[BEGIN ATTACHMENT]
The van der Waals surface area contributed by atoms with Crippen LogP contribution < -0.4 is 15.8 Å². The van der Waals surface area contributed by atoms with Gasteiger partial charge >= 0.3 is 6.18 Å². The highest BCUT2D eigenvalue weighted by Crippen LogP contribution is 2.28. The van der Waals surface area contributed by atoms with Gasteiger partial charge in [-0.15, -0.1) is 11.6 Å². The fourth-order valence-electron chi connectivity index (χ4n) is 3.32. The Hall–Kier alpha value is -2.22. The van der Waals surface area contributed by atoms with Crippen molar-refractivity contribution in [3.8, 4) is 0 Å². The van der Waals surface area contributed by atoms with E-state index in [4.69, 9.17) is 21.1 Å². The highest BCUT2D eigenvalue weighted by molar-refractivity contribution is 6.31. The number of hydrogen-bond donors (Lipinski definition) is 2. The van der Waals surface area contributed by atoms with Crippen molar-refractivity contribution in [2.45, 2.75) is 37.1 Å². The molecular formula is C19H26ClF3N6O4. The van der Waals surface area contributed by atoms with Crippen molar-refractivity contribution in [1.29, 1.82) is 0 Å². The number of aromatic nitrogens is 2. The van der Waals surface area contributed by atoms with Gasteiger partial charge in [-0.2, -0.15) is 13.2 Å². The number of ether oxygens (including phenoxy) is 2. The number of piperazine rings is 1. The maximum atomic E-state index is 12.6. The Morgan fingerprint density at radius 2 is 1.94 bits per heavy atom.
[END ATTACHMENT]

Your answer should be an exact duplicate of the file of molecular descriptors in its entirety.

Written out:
The van der Waals surface area contributed by atoms with Crippen LogP contribution < -0.4 is 15.8 Å². The van der Waals surface area contributed by atoms with Gasteiger partial charge >= 0.3 is 6.18 Å². The highest BCUT2D eigenvalue weighted by Crippen LogP contribution is 2.28. The van der Waals surface area contributed by atoms with Gasteiger partial charge in [-0.15, -0.1) is 11.6 Å². The fourth-order valence-electron chi connectivity index (χ4n) is 3.32. The Hall–Kier alpha value is -2.22. The van der Waals surface area contributed by atoms with Crippen molar-refractivity contribution in [3.8, 4) is 0 Å². The van der Waals surface area contributed by atoms with E-state index in [4.69, 9.17) is 21.1 Å². The highest BCUT2D eigenvalue weighted by molar-refractivity contribution is 6.31. The number of hydrogen-bond donors (Lipinski definition) is 2. The van der Waals surface area contributed by atoms with Crippen molar-refractivity contribution in [2.45, 2.75) is 37.1 Å². The molecular formula is C19H26ClF3N6O4. The van der Waals surface area contributed by atoms with Crippen molar-refractivity contribution in [1.29, 1.82) is 0 Å². The number of aromatic nitrogens is 2. The van der Waals surface area contributed by atoms with Gasteiger partial charge in [-0.2, -0.15) is 13.2 Å². The number of ether oxygens (including phenoxy) is 2. The number of piperazine rings is 1. The maximum atomic E-state index is 12.6. The Morgan fingerprint density at radius 2 is 1.94 bits per heavy atom.